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Golfer’s Elbow

What Is Golfer's Elbow?

Golfer's elbow (medial epicondylitis) causes pain and inflammation in the tendons that connect the forearm to the elbow. The pain centers on the bony bump on the inside of your elbow and may radiate into the forearm. It can usually be treated effectively with rest.

Golfer's elbow is usually caused by overusing the muscles in the forearm that allow you to grip, rotate your arm, and flex your wrist. Repetitive flexing, gripping, or swinging can cause pulls or tiny tears in the tendons.

Despite the name, this condition doesn't just affect golfers. Any repetitive hand, wrist, or forearm motions can lead to golfer's elbow. Risky sports include tennis, bowling, and baseball -- in fact, it's sometimes called pitcher's elbow. People may also get it from using tools like screwdrivers and hammers, raking, or painting.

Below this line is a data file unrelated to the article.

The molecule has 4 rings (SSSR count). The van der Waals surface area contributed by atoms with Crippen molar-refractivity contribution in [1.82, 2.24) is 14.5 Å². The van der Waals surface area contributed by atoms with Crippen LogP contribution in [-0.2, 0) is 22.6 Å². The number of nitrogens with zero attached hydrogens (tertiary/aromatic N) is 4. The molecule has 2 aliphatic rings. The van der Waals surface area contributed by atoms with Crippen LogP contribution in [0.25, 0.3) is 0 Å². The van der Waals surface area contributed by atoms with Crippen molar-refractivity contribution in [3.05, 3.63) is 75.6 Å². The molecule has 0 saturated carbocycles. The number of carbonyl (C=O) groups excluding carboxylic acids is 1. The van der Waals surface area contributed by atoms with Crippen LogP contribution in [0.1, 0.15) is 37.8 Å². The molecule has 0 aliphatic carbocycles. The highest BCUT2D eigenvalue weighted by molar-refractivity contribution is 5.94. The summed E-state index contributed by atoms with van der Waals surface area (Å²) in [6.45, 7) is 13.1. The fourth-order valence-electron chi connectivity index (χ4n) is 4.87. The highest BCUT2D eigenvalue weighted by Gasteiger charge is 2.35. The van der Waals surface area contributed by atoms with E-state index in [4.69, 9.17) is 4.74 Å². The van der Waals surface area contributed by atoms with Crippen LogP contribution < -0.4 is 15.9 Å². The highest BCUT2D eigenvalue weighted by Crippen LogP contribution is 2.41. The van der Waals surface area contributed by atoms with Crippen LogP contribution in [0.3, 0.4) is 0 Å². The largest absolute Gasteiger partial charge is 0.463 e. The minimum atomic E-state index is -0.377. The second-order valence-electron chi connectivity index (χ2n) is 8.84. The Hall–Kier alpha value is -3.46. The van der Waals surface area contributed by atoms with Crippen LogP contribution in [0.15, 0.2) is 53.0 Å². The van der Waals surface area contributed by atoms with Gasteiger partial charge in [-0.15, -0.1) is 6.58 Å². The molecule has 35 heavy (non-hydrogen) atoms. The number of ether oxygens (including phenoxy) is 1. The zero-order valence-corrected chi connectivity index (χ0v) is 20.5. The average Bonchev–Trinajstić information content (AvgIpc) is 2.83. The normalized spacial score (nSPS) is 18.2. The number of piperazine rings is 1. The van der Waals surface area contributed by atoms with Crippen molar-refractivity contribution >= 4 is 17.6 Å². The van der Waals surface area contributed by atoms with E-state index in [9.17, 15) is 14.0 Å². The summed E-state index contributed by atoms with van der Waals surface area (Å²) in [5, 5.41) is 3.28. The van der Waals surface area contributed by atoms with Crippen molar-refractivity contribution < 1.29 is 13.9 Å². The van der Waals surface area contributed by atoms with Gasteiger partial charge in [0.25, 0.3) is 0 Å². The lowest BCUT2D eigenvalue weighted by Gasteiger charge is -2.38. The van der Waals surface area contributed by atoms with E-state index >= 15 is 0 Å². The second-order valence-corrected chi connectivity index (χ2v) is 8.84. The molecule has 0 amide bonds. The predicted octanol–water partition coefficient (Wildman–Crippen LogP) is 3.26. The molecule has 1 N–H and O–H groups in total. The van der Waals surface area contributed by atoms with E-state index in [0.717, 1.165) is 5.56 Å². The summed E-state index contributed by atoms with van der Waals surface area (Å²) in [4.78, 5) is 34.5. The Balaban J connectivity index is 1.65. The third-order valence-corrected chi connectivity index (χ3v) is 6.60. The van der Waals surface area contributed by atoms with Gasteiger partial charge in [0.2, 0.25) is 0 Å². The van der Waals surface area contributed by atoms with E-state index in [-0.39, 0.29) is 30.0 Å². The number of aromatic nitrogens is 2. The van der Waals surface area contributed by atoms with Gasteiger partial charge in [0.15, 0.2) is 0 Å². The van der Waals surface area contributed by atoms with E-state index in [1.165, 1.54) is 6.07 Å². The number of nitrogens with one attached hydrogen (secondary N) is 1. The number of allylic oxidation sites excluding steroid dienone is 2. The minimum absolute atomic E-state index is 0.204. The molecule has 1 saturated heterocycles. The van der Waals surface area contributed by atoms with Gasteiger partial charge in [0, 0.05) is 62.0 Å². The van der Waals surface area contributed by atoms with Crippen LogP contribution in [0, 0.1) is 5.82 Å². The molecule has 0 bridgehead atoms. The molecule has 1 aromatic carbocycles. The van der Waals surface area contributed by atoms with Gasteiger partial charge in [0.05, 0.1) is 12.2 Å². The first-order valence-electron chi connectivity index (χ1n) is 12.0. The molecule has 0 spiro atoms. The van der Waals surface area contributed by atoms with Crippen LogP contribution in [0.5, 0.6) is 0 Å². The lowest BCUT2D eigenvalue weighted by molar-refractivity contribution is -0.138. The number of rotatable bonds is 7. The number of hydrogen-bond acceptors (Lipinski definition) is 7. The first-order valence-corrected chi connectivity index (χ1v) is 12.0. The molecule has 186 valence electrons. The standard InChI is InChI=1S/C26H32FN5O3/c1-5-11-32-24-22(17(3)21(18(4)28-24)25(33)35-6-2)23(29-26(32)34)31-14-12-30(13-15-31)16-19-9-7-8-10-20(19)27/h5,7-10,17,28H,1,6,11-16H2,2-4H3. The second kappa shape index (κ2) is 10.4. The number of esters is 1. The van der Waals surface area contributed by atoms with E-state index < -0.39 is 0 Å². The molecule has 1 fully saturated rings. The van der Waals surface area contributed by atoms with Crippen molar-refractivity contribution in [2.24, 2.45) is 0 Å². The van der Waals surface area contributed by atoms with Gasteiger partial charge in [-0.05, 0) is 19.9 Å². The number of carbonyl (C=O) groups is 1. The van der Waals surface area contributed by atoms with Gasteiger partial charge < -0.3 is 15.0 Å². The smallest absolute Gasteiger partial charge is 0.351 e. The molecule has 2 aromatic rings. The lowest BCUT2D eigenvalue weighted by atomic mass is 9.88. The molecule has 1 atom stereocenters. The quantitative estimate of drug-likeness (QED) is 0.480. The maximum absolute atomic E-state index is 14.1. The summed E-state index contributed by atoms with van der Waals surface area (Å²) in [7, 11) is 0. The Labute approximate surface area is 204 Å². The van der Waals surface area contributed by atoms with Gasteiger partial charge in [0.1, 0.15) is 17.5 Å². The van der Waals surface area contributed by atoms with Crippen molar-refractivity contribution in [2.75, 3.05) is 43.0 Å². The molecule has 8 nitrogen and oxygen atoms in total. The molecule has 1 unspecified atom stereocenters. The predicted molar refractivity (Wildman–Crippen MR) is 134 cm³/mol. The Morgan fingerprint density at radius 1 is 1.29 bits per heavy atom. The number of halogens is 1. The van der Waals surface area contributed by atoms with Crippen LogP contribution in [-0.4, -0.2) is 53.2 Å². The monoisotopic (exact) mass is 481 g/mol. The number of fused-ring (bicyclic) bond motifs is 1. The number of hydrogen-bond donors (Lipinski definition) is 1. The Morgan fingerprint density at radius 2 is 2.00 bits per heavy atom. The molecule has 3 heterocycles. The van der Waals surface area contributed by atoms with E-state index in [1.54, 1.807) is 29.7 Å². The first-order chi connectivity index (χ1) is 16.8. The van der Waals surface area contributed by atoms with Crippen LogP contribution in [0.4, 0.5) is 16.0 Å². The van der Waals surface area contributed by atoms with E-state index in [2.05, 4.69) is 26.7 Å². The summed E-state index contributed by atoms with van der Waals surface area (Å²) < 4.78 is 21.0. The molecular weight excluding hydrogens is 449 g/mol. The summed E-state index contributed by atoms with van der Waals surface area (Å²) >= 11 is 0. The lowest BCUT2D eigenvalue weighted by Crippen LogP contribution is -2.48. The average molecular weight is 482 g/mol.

Golfer's elbow is not as well known as its cousin, tennis elbow. Both are forms of elbow tendinitis. The difference is that tennis elbow stems from damage to tendons on the outside of the elbow, while golfer's elbow is caused by tendons on the inside. Golfer's elbow is also less common.

WebMD Medical Reference

Reviewed by William Blahd, MD on July 19, 2014

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